After the 1996 elections, another story about fundraising misbehavior began to emerge thanks to Congressional investigators and a few intrepid journalists in the
print media. It turns out Bill Clinton and Al Gore were renting out the Lincoln Bedroom to the highest bidder. They were conducting illegal fundraising coffee klatches in the White House. They were making illegal phone calls for money inside the White House. They were accepting illegal foreign contributions from anyone and everyone, including drug smugglers, gunrunners, and for good measure, agents from Communist China. There was the infamous Buddhist temple fundraiser. On and on the evidence of unethical and illegal activity by the Clinton reelection campaign was coming out.
But coming out where? Not on the network news. Those reporters who had filed those 234 stories on Newt's ethics were now virtually nowhere to be found. In the one-month period, April of 1997, when there was the most print press coverage of these fundraising scandals, CBS aired a grand total of three reports, NBC only one.
In July of '97, Senator Fred Thompson held public hearings on this illegal fundraising behavior to explore the degree to which the Clinton campaign had subverted the election of '96 through illegal means. Now, I can't think of many issues more serious than this. But how serious, how "newsworthy" was this for the networks? On the evening news they carried almost twice as many stories on the killing of fashion designer Gianni Versace. On their morning news reports they carried 18 segments on the hearings, 132 on Versace. The evening shows carried 6 times as many stories on Princess Diana's death as they did on the fundraising scandal; the morning shows 13 times as many.
How the media have covered congressional hearings looking at the Clinton scandals is instructive of the way the times they have a' changed. Things sure are different when the Democrats are in the White House. Go back to July of 1987 to the Iran Contra hearings. You remember them, don't you? The Big Three networks saw to that. This was serious, they proclaimed. The public needed to know! And so all of them broke from their regular programming to carry live the hearings into alleged Republican wrongdoing for seven straight days and nights. And they rotated the live coverage for another ten days thereafter.
But when Henry Gonzalez held hearings in the House in '94 to investigate the allegations surrounding the Whitewater scandal, what happened? What happened when Senator D'Amato held his Senate Whitewater hearings in '95? What did the networks do when Fred Thompson held his hearings into charges that were far more serious than Iran-Contra, charges that communist China had attempted to influence the American political process through illegal contributions to Bill Clinton? Not one of the Big Three networks carried a single minute of live coverage on a single one of these Clinton scandals.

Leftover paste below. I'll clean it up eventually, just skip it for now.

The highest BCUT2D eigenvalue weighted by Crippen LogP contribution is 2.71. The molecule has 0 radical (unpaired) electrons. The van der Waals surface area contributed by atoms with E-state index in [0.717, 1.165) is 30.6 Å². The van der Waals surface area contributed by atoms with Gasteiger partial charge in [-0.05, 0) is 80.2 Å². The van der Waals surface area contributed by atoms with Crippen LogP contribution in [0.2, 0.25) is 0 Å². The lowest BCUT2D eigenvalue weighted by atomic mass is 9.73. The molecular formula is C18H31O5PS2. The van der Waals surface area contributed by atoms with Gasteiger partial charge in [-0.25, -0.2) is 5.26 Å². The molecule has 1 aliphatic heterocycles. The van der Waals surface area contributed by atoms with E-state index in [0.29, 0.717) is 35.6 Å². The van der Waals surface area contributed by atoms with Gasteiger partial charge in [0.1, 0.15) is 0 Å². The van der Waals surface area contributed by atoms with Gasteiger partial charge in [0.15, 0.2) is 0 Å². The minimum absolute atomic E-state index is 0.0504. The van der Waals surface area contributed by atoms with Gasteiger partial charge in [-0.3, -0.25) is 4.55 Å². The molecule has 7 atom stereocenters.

What about coverage of the greatest constitutional crisis facing the American government this century? I refer, of course, to the impeachment trial of William Jefferson Clinton. Back in 1974, the networks thought, correctly, that the Watergate hearings - not a trial; just the hearings, mind you - should be carried live. And so they did. Twenty-five years later, Bill Clinton was impeached by the House and forced to stand trial in the Senate. Amazingly, all three networks refused to air continuous live coverage.
To put the total amount of time the three networks devoted to the impeachment trial of the President of the United States in its proper perspective, consider that it was less than the coverage they gave just to the
opening statements of the O. J. Simpson murder trial of 1995.
Then there's Chinagate. Here the bias by omission becomes truly shocking. We have tangible, credible, firsthand evidence that not only has communist China stolen America's nuclear secrets, but they did so while covertly funding the Clinton campaign.
That's not rhetoric, that is fact.
But it's a fact lost on the majority of the American people who rely on the networks for their news, because the networks have chosen willfully to spike it.
On April 4th last year, the LA Times filed a front-page bombshell. Johnny Chung had told Justice Department investigators that the chief of Chinese military intelligence had given him $300,000 to donate to the Clinton campaign. More, he testified, he had been threatened with death by the Chinese if he went public. So credible did the Justice Department find this death threat that Johnny Chung was assigned no less than 40 FBI agents for protection.
No one in his right mind claiming a dedication to objective journalism could deny that this was a story of monumental proportions. To make matters easier for the networks to report, the
LA Times had done all the work, all the investigation. They simply needed to tell it. And yet not one of the big three networks touched this story that night. It was only until five weeks later, when Chung delivered this testimony before Congress that ABC and NBC filed a single story, with no follow-up whatsoever.
Which is better than CBS Evening News, which has yet to report it.
When elements of the Cox Report detailing the Chinese espionage began to emerge last year, and it became apparent that this administration has allowed the wholesale theft of our nuclear technology, Bill Clinton was asked in two press conferences what it was he knew about this espionage. Both times, surprise, surprise, he lied, claiming he'd been told nothing. How do we know he lied? Because his Secretary of Energy Bill Richardson was forced to admit on Meet the Press that Bill Clinton knew exactly what had happened, had been briefed fully on numerous occasions. Total network news stories on this most serious deceit by this most dishonest man? Not one.
The networks, as you may have noticed, have dropped that scandal completely.